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Teacher Experiences Space Academy

Teacher Experie...
Teacher Experiences Space Academy Teacher Experiences Space Academy
Teacher Experie...
Teacher Experiences Space Academy Teacher Experiences Space Academy
Teacher Experie...
Teacher Experiences Space Academy Teacher Experiences Space Academy

Teacher Experie...
Teacher Experiences Space Academy Teacher Experiences Space Academy
Teacher Experie...
Teacher Experiences Space Academy Teacher Experiences Space Academy
Teacher Experie...
Teacher Experiences Space Academy Teacher Experiences Space Academy

Teacher Experie...
Teacher Experiences Space Academy Teacher Experiences Space Academy
Teacher Experie...
Teacher Experiences Space Academy Teacher Experiences Space Academy
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Teacher Experiences Space Academy Teacher Experiences Space Academy

 

 

New St. Joseph’s Academy faculty member Anne Heroman Jeanmard was among the educators selected to participate in this summer’s Honeywell Educators Space Academy program. More than 200 teachers from 33 countries spent June 14-20 at the U.S. Rocket Center in Huntsville, Alabama, learning new techniques to engage students in science, technology, engineering and math (STEM).

The program included 45 hours of classroom and laboratory instruction focused on science, space exploration and leadership skills development. Teachers participated in astronaut-style exercises, including high-performance jet simulation, scenario-based space missions, coding challenges, land and water survival training and interactive flight dynamics programs.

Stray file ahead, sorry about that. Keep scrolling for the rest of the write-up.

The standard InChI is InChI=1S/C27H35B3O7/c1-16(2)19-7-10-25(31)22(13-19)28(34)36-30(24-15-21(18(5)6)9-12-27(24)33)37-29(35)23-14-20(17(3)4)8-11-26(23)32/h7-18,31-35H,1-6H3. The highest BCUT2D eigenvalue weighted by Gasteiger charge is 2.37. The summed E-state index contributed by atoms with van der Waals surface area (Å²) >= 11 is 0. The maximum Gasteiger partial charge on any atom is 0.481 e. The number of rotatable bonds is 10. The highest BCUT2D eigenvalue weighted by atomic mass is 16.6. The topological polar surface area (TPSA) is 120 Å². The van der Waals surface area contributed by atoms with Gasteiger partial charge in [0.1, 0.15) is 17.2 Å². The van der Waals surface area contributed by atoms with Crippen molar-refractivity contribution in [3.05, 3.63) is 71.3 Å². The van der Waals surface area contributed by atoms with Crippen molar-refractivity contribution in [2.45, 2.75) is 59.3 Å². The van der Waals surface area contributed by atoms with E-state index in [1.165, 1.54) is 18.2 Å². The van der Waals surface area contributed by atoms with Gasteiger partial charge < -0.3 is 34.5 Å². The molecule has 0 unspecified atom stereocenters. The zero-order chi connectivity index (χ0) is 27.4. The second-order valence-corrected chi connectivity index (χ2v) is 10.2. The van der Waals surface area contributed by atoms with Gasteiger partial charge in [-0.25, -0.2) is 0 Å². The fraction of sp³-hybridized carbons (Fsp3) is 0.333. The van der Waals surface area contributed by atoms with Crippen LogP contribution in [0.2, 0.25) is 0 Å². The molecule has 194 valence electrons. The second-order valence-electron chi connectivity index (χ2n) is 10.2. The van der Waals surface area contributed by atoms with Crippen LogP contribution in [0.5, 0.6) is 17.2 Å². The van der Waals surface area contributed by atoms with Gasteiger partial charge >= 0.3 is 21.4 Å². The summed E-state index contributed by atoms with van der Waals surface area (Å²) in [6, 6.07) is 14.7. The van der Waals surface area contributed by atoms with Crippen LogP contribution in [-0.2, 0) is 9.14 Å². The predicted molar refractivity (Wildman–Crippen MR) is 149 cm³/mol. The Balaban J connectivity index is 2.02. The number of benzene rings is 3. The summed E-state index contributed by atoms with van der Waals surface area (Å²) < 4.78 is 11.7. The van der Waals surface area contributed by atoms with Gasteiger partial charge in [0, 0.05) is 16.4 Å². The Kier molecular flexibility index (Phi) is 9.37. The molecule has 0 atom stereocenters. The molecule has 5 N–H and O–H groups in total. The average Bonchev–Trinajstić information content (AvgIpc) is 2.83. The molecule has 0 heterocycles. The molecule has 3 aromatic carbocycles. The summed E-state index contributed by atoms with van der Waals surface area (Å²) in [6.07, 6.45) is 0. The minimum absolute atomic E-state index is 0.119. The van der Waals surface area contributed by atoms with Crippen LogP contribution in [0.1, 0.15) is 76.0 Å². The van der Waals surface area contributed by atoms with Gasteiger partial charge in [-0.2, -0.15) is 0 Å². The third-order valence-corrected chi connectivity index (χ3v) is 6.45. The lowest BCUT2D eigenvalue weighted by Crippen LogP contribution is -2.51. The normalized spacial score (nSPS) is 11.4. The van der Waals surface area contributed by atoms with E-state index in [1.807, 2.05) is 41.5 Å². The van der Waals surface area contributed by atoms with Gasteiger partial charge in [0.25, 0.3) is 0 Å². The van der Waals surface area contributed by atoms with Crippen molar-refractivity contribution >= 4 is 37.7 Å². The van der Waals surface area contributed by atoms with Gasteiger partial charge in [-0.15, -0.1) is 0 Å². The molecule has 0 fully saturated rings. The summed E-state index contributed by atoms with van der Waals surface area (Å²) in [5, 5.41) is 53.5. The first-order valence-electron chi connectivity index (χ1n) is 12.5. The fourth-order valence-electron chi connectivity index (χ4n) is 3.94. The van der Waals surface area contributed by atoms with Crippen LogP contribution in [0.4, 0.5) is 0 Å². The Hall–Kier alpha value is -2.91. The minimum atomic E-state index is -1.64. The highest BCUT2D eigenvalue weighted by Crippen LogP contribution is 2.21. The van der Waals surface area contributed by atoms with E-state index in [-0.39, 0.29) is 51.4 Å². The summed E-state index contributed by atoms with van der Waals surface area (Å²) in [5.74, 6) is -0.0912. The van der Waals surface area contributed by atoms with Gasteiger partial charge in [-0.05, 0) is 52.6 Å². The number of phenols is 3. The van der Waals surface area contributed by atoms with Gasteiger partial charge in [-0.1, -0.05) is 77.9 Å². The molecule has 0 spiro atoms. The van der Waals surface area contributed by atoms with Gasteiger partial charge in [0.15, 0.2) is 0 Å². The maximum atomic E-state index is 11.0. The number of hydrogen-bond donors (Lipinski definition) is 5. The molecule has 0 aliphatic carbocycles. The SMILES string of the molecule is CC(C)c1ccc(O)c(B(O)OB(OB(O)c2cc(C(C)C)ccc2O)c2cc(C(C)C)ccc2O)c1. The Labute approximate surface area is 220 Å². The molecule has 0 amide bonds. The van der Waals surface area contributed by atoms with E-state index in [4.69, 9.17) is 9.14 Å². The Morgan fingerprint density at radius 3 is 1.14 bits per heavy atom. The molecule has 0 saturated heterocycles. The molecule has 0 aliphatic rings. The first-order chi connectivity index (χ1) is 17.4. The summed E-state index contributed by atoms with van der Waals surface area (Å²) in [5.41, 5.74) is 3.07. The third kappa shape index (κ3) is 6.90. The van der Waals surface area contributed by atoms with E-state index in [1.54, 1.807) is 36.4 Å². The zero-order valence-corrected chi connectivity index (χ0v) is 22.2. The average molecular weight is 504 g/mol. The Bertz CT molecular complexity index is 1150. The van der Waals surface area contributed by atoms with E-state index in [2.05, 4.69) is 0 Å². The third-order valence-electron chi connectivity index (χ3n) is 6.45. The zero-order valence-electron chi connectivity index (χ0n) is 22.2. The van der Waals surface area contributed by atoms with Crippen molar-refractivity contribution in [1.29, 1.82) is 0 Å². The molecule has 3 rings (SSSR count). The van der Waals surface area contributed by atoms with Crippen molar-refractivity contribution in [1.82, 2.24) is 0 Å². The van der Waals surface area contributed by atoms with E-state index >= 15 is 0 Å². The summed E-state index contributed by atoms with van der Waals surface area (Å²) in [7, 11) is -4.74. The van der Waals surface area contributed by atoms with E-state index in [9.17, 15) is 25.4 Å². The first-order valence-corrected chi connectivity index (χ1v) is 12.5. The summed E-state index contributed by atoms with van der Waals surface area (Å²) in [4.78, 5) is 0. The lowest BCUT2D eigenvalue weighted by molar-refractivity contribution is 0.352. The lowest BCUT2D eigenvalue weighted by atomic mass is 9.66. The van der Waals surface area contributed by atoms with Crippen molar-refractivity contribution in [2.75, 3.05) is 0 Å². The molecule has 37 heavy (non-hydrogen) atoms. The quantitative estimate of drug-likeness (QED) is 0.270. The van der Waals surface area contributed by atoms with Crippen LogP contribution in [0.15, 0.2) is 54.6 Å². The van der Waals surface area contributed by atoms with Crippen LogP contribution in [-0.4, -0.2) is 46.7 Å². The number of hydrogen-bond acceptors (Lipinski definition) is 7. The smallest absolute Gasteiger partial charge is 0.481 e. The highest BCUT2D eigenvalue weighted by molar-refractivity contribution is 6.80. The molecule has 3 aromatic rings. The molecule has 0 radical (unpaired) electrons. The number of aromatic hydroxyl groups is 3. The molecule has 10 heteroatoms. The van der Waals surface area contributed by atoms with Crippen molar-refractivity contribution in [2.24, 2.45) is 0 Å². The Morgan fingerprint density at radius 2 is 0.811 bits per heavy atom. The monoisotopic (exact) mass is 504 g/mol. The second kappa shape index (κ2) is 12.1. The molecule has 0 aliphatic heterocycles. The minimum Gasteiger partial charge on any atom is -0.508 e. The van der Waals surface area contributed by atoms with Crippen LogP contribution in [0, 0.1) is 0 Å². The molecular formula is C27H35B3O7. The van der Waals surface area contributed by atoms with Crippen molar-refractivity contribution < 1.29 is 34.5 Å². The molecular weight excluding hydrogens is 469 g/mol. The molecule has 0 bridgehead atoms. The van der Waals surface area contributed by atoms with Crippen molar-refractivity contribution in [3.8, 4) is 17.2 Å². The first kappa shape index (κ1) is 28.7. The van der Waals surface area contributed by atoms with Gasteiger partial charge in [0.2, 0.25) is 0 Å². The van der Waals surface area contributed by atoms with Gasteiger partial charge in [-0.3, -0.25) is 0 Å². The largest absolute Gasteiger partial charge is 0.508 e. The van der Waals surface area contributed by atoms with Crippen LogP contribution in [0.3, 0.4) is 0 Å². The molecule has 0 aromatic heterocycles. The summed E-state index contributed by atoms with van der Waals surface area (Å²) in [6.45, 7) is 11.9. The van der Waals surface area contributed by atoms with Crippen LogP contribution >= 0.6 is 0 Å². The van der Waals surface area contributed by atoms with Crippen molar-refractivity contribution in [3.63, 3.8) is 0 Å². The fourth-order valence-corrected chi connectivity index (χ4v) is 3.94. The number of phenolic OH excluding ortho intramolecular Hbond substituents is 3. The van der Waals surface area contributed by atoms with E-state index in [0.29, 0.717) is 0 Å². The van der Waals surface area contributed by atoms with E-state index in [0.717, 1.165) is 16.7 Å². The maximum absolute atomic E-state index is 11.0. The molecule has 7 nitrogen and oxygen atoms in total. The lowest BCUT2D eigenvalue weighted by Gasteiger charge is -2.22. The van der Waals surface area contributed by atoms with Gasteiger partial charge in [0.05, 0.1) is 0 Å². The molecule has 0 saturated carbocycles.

“This was the best professional development experience I have ever had,” said Jeanmard, a 1990 graduate of SJA. “We had five full days of activities, including being the mission control director of the Mars Mission simulator and the scientist on the International Space Station & Space Shuttle simulator. We experienced the multi-axis trainer that simulates the freefall back to the earth’s atmosphere, zip lining that simulates parachuting from a crash landing, building a rocket with a programmed sensor to collect data and many STEM activities. We also met and heard from Homer Hickman, author of Rocket Boys - October Skies, astronaut Clayton Anderson and Apollo astronaut handler Ed Buckbee.”

Teachers are chosen for Space Academy participation following a rigorous and competitive application process. They are awarded scholarships, round-trip airfare, tuition, meals and accommodations.

“It is hard to say what the best part of the experience was; however, I will say that the people I met were the most valuable resource I have from the experience,” Jeanmard said. “I now have a group of professional contacts, resources and support available to me. Of course, this is not just in the U.S. but around the world. We are all fired up about what we learned. We continue to excite each other and assist each other with ideas and support.”

Among the ideas Jeanmard plans to bring to her classroom this year is “Tomatosphere.” She received tomato seeds that were sent to the International Space Station, and her geometry students will investigate the effects of gravity on the angles at which branches grow. “I also hope to collaborate with other math and science classes to send a high-altitude balloon to the outer atmosphere to collect data and pictures of the curvature of the earth,” she said.

 

Mindy Brodhead Averitt
Communications Director

 

Photos courtesy of Anne Jeanmard

 

Date posted: July 28, 2017

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